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  1. Through the Forest of Motor Representations.Gabriele Ferretti - 2016 - Consciousness and Cognition 43:177-196.
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  • Are Pictures Peculiar Objects of Perception?Gabriele Ferretti - 2017 - Journal of the American Philosophical Association 3 (3):372-393.
    ABSTRACT:Are face-to-face perception and picture perception different perceptual phenomena? The question is controversial. On the one hand, philosophers have offered several solid arguments showing that, despite some resemblances, they are quite different perceptual phenomena and that pictures are special objects of perception. On the other hand, neuroscientists routinely use pictures in experimental settings as substitutes for normal objects, and this practice is successful in explaining how the human visual system works. But this seems to imply that face-to-face perception and picture (...)
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  • Gombrich and the Duck-Rabbit.Robert Eamon Briscoe - 2018 - In Michael Beaney (ed.), Aspect Perception After Wittgenstein: Seeing-as and Novelty. Routledge. pp. 49-88.
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  • Sensorimotor Expectations and the Visual Field.Dan Cavedon-Taylor - forthcoming - Synthese:1-16.
    Sensorimotor expectations concern how visual experience covaries with bodily movement. Sensorimotor theorists argue from such expectations to the conclusion that the phenomenology of vision is constitutively embodied: objects within the visual field are experienced as 3-D because sensorimotor expectations partially constitute our experience of such objects. Critics argue that there are two ways to block the above inference: to explain how we visually experience objects as 3-D, one may appeal to such non-bodily factors as expectations about movements of objects, not (...)
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  • Pictures, Emotions, and the Dorsal/Ventral Account of Picture Perception.Gabriele Ferretti - 2017 - Review of Philosophy and Psychology 8 (3):595-616.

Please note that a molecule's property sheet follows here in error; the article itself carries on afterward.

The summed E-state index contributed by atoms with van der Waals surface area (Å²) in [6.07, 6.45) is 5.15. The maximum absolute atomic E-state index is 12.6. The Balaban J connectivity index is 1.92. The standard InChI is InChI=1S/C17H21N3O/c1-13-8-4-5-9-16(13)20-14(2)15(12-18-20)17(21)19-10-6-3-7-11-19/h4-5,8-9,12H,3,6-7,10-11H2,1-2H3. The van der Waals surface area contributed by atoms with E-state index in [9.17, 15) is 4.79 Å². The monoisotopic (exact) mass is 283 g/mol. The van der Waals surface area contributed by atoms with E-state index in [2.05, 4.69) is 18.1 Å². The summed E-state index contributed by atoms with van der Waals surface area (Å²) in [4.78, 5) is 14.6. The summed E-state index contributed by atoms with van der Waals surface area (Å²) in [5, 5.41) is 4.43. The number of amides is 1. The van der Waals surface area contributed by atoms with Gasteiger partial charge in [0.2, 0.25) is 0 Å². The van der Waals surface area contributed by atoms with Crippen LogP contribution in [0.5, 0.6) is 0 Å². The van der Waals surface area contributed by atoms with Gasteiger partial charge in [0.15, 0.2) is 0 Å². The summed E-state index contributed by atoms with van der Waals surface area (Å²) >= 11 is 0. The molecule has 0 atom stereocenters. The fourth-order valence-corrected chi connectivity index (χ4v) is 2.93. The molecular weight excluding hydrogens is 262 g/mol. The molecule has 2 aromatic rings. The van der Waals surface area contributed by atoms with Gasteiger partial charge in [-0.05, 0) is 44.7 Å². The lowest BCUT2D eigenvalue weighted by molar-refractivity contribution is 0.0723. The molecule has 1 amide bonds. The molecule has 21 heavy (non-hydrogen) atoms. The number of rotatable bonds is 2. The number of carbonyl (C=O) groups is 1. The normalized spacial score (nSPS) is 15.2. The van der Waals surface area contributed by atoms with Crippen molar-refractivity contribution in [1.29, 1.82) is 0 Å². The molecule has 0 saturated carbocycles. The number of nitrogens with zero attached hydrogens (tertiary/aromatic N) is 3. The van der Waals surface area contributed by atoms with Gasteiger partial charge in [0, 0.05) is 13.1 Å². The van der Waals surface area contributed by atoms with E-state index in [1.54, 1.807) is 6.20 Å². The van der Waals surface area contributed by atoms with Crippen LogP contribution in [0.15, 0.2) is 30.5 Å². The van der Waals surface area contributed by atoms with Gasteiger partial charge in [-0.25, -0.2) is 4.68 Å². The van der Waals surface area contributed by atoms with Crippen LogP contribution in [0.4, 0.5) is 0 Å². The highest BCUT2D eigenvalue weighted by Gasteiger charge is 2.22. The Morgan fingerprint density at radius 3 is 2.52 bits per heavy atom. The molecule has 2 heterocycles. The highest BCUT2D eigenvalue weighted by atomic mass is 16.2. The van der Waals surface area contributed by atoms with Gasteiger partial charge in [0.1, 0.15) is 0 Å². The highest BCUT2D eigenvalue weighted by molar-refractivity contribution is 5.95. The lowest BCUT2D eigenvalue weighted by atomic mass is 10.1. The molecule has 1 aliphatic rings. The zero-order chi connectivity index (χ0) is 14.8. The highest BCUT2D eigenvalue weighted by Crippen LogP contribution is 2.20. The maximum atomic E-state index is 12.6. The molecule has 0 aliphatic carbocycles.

Everyday life suggests that picture seeing is sometimes infused by an emotional charge. However, nobody has addressed the importance of explaining this emotional charge in picture perception. Even our best model of picture perception, the dorsal/ventral account of picture perception, which integrates the most important empirical results coming from our best model on vision in neuroscience, the two visual systems model, lacks a reference to this emotional charge. The aim of the present paper is to offer an account of picture (...)
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  • The Neural Dynamics of Seeing-In.Gabriele Ferretti - 2019 - Erkenntnis 84 (6):1285-1324.
    Philosophers have suggested that, in order to understand the particular visual state we are in during picture perception, we should focus on experimental results from vision neuroscience—in particular, on the most rigorous account of the functioning of the visual system that we have from vision neuroscience, namely, the ‘Two Visual Systems Model’. According to the initial version of this model, our visual system can be dissociated, from an anatomo-functional point of view, into two streams: a ventral stream subserving visual recognition, (...)
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  • Pictures, Action Properties and Motor Related Effects.Gabriele Ferretti - 2016 - Synthese 193 (12):3787-3817.
    The most important question concerning picture perception is: what perceptual state are we in when we see an object in a picture? In order to answer this question, philosophers have used the results of the two visual systems model, according to which our visual system can be divided into two streams, a ventral stream for object recognition, allowing one to perceive from an allocentric frame of reference, and a dorsal stream for visually guided motor interaction, thus allowing one to perceive (...)
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  • Visual Feeling of Presence.Gabriele Ferretti - 2018 - Pacific Philosophical Quarterly 99 (S1):112-136.
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  • Threefoldness.Bence Nanay - 2018 - Philosophical Studies 175 (1):163-182.
    Theories of picture perception aim to understand our perceptual relation to both the picture surface and the depicted object. I argue that we should talk about not two, but three entities when understanding picture perception: the picture surface, the three dimensional object the picture surface visually encodes and the three dimensional depicted object. As and can come apart, we get a more complex picture of picture perception than normally assumed and one where the notion of twofoldness, which has played an (...)
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